Well at least you didn't make it worse and have to call a rigger. In our case I'm 99% certain the problem was my spinniker halyard. I copied another C36 on our dock by attaching it to the bow pulpit in front of the furler
. When I did it, I had the thought that it didn't look like much clearance at the top, but it sure would be convienient and if it worked on another boat, it should be fine on mine, right?
Well it was for a while, but I suspect some of our guest crew may have accidently released the clutch while attempting to adjust the jib
halyard tension, allowing some slack in the line
. That allowed the spin halyard to get caught in the top swivel which of course happened in the dark.
My major mistake was not taking a minute or three to think through the issue, so I resorted to brute force which is a bad idea on boats and airplanes. Winching the furler
twisted the shackle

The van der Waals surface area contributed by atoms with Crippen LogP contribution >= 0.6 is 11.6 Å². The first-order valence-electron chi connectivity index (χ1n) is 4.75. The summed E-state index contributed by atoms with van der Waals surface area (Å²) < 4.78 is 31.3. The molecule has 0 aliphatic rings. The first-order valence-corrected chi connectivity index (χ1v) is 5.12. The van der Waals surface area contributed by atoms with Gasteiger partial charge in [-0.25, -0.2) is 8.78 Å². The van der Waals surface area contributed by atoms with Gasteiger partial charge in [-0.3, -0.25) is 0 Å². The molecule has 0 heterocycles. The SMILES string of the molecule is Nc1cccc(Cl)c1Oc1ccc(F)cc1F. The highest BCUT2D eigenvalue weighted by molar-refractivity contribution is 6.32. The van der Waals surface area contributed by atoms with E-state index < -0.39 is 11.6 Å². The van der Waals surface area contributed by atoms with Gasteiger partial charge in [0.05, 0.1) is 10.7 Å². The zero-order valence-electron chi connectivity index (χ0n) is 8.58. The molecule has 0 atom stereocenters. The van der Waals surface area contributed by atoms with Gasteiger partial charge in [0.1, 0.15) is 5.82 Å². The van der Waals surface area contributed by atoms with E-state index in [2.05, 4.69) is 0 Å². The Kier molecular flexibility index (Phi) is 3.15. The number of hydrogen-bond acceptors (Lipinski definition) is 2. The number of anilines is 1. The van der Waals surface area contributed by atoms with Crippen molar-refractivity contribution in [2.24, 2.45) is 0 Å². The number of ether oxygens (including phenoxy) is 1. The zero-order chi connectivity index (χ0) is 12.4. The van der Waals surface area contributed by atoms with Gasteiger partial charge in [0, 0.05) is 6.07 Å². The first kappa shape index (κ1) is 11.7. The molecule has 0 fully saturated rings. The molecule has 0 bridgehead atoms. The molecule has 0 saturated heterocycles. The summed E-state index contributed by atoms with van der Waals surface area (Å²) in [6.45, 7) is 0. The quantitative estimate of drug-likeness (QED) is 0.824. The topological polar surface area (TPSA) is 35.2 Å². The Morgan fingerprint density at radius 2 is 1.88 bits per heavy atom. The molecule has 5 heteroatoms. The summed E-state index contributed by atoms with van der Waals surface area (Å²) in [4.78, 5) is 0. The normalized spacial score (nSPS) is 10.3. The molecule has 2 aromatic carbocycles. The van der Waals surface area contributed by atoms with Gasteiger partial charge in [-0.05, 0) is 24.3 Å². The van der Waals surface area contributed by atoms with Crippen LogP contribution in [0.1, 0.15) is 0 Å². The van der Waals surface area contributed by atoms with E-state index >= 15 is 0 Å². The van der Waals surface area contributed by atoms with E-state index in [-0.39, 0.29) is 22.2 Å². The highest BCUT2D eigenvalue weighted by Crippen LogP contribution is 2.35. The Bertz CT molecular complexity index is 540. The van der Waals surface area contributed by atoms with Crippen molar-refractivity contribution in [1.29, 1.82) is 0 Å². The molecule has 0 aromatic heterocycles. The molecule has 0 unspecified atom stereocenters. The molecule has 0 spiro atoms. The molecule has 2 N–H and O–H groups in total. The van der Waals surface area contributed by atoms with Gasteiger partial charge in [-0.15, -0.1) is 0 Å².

attachment point on the upper swiviel to jam where it wouldn't budge up or down. Fortuately, I did think before resorting to step 2, which is, if force doesn't work, apply more force. That probably saved me having to buy a new extrusion and or upper swivel. As it was, it was only a couple of hours labor for the rigger to remove and replace the attachment strap and put the sail back up.
The big learning point here is you can manually furl (or unfurl) the sail if the roller isn't acting like it should. Just bring the sheets forward and get the thing wrapped up and strap it with some sailties if you have to, then worry about getting the foul cleared when its safe and everything is under control.
BTW, I've gone back to securing the spin halyard to a shroud base so it stays behind and clear of the upper swivel. The boat I had copied was a later model and had a longer crane that put his halyard a couple of inches further forward than on my boat.